To test whether only the Brn3c-expressing subpopulation was reduced, we stained the 3 dpf retina with zn5 and HuC antibodies, which label all RGCs (zn5) or RGCs and amacrine cells (HuC). This experiment showed that most RGCs are absent in ddl mutants (Fig. 3G-J). Amacrine cells are also reduced in number (data not shown). DAPI staining further suggested that photoreceptors are undifferentiated, but overall retinal lamination is unaffected (Fig. 3K,L). The ciliary margin of this mutant is enlarged (Fig. 3I-L) and anti-phospho-histone H3 labeling demonstrated an increase in the number of mitotically active progenitors in this region (Fig. 3M,N). At 3 dpf, ddl mutants have normal body morphology and are indistinguishable from their wild-type siblings, except for their retina phenotype. After 3 dpf, the eye is visibly smaller, and the swimbladder fails to inflate. At about 3.5 dpf, the hearts of ddl mutants begin to show arrhythmia, suggestive of a conductivity defect. At 4 dpf, mutants can be sorted based on pericardial edema; they die at around 6 dpf.

Fig. 3.

daredevil (ddl) mutants have fewer RGCs. Analysis of cell-type markers in wild type (A,C,E,G,I,K,M) and ddl (B,D,F,H,J,L,N). (A,B) Lateral views of 78 hpf tecta, labeled with whole-mount anti-GFP. Broken lines outline boundaries of the tectal neuropil. The wild-type tectum (A) is covered by axons. Few axons can be detected in the ddl tectum (B). (C,D) Confocal images of retinas in live 60 hpf embryos. The number of GFP-positive RGCs is greatly reduced in ddl (D). (E,F) Analysis of the retinotopic map in 72 hpf wild type (E) and ddl (F). DiI (red) and DiO (green) were pressure injected into nasal and temporal retina, respectively (see inserts for illustration of retinal injection sites). The gross topography of axon targeting in ddl mutants is not affected, with nasal axons still projecting to the posterior tectum and temporal axons to the anterior tectum (F). (G-J) Whole-mount Zn5 staining of 72 hpf retinas. (G,H) Lateral views. (I,J) Dorsal views. The number of zn5-positive RGCs is greatly reduced in ddl. (K,L) Sections of 78 hpf retinae, labeled with anti-GFP (green) and DAPI (blue). The ciliary margin (between arrowheads) in the ddl retina is wider than in wild type. (M,N) Dorsal views of 72 hpf whole-mount retinae, labeled with anti-phosphohistone H3 (H3P). The number of dividing cells (arrows) is greatly increased at the ciliary margin in ddl. Scale bars: 50 μm in A and E (for tectum panels); 20 μm in G (for retina panels).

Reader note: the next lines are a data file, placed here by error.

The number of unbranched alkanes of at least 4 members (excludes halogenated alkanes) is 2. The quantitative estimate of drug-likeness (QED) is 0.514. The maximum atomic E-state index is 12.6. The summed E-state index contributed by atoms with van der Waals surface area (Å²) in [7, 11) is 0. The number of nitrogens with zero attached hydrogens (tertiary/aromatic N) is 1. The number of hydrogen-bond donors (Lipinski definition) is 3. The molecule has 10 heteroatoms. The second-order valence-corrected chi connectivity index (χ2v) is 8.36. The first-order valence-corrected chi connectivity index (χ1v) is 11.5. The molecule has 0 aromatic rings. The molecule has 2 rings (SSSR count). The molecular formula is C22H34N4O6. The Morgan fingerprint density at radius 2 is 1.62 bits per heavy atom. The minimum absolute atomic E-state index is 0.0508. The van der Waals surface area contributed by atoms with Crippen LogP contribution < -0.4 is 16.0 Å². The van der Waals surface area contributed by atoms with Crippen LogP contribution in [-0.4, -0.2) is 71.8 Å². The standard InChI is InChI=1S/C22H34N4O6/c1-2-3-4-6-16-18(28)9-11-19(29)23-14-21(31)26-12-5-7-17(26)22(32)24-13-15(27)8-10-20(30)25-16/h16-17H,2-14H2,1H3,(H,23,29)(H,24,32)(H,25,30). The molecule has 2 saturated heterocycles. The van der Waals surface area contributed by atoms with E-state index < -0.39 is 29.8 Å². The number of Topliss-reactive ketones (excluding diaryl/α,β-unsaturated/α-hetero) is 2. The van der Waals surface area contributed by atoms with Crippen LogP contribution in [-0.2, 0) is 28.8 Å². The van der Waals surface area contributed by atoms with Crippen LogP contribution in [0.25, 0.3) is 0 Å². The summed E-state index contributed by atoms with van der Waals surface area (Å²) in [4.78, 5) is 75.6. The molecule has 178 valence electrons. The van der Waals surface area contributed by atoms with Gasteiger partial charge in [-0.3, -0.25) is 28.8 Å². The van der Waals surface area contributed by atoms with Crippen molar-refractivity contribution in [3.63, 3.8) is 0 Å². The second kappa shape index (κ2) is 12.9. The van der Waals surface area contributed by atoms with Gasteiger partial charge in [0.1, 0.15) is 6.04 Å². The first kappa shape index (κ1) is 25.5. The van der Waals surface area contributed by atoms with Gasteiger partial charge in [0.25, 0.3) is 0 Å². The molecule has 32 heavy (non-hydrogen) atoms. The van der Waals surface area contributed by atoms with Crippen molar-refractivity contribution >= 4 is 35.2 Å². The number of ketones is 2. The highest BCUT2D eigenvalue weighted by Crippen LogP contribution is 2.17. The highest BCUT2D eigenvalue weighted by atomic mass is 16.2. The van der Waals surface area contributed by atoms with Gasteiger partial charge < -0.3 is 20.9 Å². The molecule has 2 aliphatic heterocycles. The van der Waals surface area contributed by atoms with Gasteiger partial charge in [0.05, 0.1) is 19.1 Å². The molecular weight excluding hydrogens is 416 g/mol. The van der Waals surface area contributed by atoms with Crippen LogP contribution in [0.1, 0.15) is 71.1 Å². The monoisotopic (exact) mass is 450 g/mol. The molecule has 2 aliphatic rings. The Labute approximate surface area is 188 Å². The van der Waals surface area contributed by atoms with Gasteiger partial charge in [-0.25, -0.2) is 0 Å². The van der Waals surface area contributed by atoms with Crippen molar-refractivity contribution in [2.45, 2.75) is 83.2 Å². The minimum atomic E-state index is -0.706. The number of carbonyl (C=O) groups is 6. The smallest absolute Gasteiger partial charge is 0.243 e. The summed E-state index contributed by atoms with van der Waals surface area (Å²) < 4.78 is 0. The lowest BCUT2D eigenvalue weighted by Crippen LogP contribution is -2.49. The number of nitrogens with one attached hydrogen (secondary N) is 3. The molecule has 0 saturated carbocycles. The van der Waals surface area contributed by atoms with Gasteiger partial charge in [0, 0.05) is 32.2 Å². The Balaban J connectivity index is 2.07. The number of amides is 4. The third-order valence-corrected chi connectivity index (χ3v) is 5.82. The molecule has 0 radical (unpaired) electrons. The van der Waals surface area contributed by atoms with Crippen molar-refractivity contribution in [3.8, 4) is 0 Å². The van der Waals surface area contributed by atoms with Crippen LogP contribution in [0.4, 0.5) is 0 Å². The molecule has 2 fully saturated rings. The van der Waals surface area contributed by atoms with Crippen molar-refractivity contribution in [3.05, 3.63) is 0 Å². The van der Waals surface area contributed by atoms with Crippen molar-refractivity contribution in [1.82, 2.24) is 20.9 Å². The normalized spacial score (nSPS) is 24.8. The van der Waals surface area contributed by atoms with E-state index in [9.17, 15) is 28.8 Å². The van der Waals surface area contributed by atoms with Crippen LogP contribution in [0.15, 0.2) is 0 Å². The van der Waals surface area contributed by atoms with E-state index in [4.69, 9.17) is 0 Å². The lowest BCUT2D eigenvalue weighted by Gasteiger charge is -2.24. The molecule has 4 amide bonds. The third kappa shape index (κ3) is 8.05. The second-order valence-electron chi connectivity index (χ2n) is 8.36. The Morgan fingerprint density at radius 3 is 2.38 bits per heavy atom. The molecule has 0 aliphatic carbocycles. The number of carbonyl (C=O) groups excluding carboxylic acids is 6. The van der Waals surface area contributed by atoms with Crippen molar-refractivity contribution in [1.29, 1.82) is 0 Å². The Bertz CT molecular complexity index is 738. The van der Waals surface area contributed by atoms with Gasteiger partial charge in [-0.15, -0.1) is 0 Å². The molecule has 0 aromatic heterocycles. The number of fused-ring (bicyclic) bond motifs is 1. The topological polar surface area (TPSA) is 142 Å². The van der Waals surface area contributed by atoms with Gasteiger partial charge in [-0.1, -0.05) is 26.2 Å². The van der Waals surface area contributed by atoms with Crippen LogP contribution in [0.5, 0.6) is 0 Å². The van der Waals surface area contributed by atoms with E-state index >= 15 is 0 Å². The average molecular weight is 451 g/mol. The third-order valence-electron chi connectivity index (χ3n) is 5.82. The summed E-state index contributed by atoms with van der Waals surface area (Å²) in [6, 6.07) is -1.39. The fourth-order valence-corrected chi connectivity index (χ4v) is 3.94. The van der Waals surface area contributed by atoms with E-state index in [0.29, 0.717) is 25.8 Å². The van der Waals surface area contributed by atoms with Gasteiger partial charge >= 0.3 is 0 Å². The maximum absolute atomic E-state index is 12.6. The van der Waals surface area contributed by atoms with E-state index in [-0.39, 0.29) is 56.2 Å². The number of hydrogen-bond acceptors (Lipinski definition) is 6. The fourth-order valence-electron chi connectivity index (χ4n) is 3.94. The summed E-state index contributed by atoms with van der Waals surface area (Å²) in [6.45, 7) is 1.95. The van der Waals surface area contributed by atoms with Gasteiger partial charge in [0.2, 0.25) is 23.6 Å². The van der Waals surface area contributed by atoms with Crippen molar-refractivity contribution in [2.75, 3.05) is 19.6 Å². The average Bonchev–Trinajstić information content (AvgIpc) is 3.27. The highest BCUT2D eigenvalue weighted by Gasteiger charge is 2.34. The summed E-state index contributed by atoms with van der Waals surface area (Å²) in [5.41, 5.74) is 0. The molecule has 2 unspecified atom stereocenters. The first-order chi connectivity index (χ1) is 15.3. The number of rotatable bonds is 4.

Innervation of the tectum is delayed in vertigo (vrt), tarde demais (tard), and late bloomer (late) mutants

At 72 hpf, RGC axons already occupy the entire tectal neuropil. However, the tectum is immature at this stage and retinorecipient layers are not detectable. Large growth cones are seen, and axon arbors appear to spread out without the characteristic adhesion between branches, which is seen later on (see below). Three mutants, vrts1614, tards587 and lates551, were found to have few if any arbors in the tectum at 3 dpf, although tectal architecture (as judged by DAPI histology) appears normal. Strikingly, the retinotectal projection in these mutants recovers later on.

vrt mutants exhibit the most severe delay. Once reaching the boundary of the tectum, RGC axons stall (Fig. 4A,B). After 4 dpf, the axons resume their growth into the tectum, which they eventually cover completely (Fig. 4C-F). Prior to 3 dpf, RGC differentiation and axon pathfinding are normal and on schedule (Fig. 4G,H). The number of RGCs, expressing GFP or stained with the zn5 antibody, is identical to wild type, and their axons follow the normal path across the midline and towards the tectum. This suggests that the vrt mutation specifically impairs one particular stage of axon growth: the entry into the tectum. Interestingly, the optic tract is noticeably wider in vrt mutants. The thickening of the optic tract could be the result of reduced fasciculation or of excessive backbranching by axons that are stalled at the anterior pole of the tectum. vrt mutants lack a swimbladder and die at around 10 dpf.